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Old 06-19-2017, 07:34 PM   #1
nippon
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SUDO Restriction


Guys,

I need your help.

I'm aware that you should not grant "sudo" privileges to anyone you don't trust wholly.

I'm aware that once a user has a "sudo" access, everything is a game.

But is it realistically possible to create a group or sudo user with limited server functions such as:
  • deny access to /etc/passwd
  • deny access to useradd/adduser
  • deny access to /etc/ssh/sshd_config
  • deny access to visudo
  • deny access to yum & rpm install
  • deny access to history -c
  • deny access from accessing "root" home.

Box are CentOS/RHEL 7.

Thank you!
 
Old 06-20-2017, 09:35 AM   #2
business_kid
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You can provide limits in /etc/sudoers which you edit with visudo. Have a go, test it, and if you get stuck post again.

EDIT: The key is getting the word "ALL" out of the config.

Last edited by business_kid; 06-20-2017 at 09:36 AM.
 
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Old 06-20-2017, 10:12 AM   #3
dejank
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Quote:
deny access to /etc/passwd
Nope, cause read access to passwd is needed by several things. So, do not touch it. As for others, it is easier to allow certain commands than to exclude just few commands. So, ask yourself, what commands you want to allow to non privileged users. Then create command alias in sudoers, or even better some file under /etc/sudoers.d/ for that commands. Something like this:

Code:
Cmnd_Alias      POWER = /sbin/shutdown, /sbin/halt, /sbin/reboot, /sbin/restart
POWERPUFF ALL = POWER
then create that powerpuff group, and add users you want to be able to execute those commands in powerpuff group. For nice tutorial, go here: https://www.digitalocean.com/communi...ntu-and-centos

Last edited by dejank; 06-20-2017 at 10:15 AM.
 
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Old 06-20-2017, 06:04 PM   #4
nippon
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Just one last question ...

Thank you so much for the guidance.

I'm grateful.

I just don't want this user to have access to these:

/bin/rpm, /usr/bin/up2date, /usr/bin/yum, /sbin/service, /sbin/chkconfig, /usr/bin/systemctl start, /usr/bin/systemctl stop, /usr/bin/systemctl reload, /usr/bin/systemctl restart, /usr/bin/systemctl enable, /usr/bin/systemctl disable, /usr/bin/updatedb, /sbin/fdisk, /sbin/sfdisk, /sbin/parted, /sbin/partprobe, /bin/mount, /bin/umount, /usr/sbin/visudo, /bin/chown, /bin/chmod, /bin/chgrp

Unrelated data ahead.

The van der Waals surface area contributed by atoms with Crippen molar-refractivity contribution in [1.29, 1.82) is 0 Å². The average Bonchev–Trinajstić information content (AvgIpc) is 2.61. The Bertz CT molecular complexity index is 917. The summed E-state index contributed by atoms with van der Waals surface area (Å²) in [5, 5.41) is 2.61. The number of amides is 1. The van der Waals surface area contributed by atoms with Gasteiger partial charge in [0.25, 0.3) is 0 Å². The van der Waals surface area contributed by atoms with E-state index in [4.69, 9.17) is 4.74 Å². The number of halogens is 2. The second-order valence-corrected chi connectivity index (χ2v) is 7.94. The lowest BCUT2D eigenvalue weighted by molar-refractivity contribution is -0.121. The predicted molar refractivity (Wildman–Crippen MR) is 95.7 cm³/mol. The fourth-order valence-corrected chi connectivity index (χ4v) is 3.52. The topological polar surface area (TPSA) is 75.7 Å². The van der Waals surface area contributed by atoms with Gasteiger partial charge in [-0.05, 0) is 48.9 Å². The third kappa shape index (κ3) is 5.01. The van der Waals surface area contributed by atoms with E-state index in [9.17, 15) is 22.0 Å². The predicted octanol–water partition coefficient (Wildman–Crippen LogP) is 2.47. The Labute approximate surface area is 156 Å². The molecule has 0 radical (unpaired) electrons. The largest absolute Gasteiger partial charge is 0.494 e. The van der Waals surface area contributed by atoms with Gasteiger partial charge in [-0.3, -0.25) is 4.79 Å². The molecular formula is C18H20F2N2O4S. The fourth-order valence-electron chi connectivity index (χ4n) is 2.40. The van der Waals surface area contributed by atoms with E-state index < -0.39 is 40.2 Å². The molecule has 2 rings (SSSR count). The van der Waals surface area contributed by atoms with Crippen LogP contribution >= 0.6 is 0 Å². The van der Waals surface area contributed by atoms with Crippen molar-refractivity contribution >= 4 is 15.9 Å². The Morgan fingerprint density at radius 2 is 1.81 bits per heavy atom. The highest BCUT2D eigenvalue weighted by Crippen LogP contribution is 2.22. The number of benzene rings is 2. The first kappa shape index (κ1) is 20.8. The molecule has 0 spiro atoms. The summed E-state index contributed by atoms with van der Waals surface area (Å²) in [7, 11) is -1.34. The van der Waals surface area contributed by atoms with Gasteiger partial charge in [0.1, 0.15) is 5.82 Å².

Last edited by nippon; 06-20-2017 at 06:16 PM.
 
Old 06-20-2017, 06:57 PM   #5
BW-userx
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Quote:
Originally Posted by nippon View Post
Thank you so much for the guidance.

I'm grateful.

I just don't want this user to have access to these:

/bin/rpm, /usr/bin/up2date, /usr/bin/yum, /sbin/service, /sbin/chkconfig, /usr/bin/systemctl start, /usr/bin/systemctl stop, /usr/bin/systemctl reload, /usr/bin/systemctl restart, /usr/bin/systemctl enable, /usr/bin/systemctl disable, /usr/bin/updatedb, /sbin/fdisk, /sbin/sfdisk, /sbin/parted, /sbin/partprobe, /bin/mount, /bin/umount, /usr/sbin/visudo, /bin/chown, /bin/chmod, /bin/chgrp
then you'd just exclude them from the above scenario given by dejank

just out of curiosity what is left that sudo can do?

Last edited by BW-userx; 06-20-2017 at 06:59 PM.
 
Old 06-20-2017, 07:01 PM   #6
dejank
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If you want to exclude commands from certain users, think that you can put exclamation mark in front of command, but never used it personally. Something like this:

Code:
%halfadmin ALL = !/bin/rpm, !/usr/bin/up2date, !/usr/bin/yum
where halfadmin is name of group for those you want to have restricted use of sudo.
 
Old 06-20-2017, 07:58 PM   #7
nippon
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I seem to be stuck in a loop ...

Guys, you have bee great and more than helpful than I could expect.

Thank you so much.

Here is what I have done so far:

After adding halfadmin:

Code:
uid=1003(halfadmin) gid=1006(halfadmin) groups=1006(halfadmin),1007(systemadmins)
Code:
halfadmin ALL=(systemadmins) ALL

Code:
%systemadmins ALL = !/bin/rpm, !/usr/bin/up2date, !/usr/bin/yum, /sbin/service, !/usr/bin/updatedb, !/sbin/fdisk, !/sbin/sfdisk, !/sbin/parted, !/sbin/partprobe, !/bin/mount, !/bin/umount, !/usr/sbin/visudo, !/bin/chown, !/bin/chmod, !/bin/chgrp


Code:
sudo systemctl status sshd
I also used:

Code: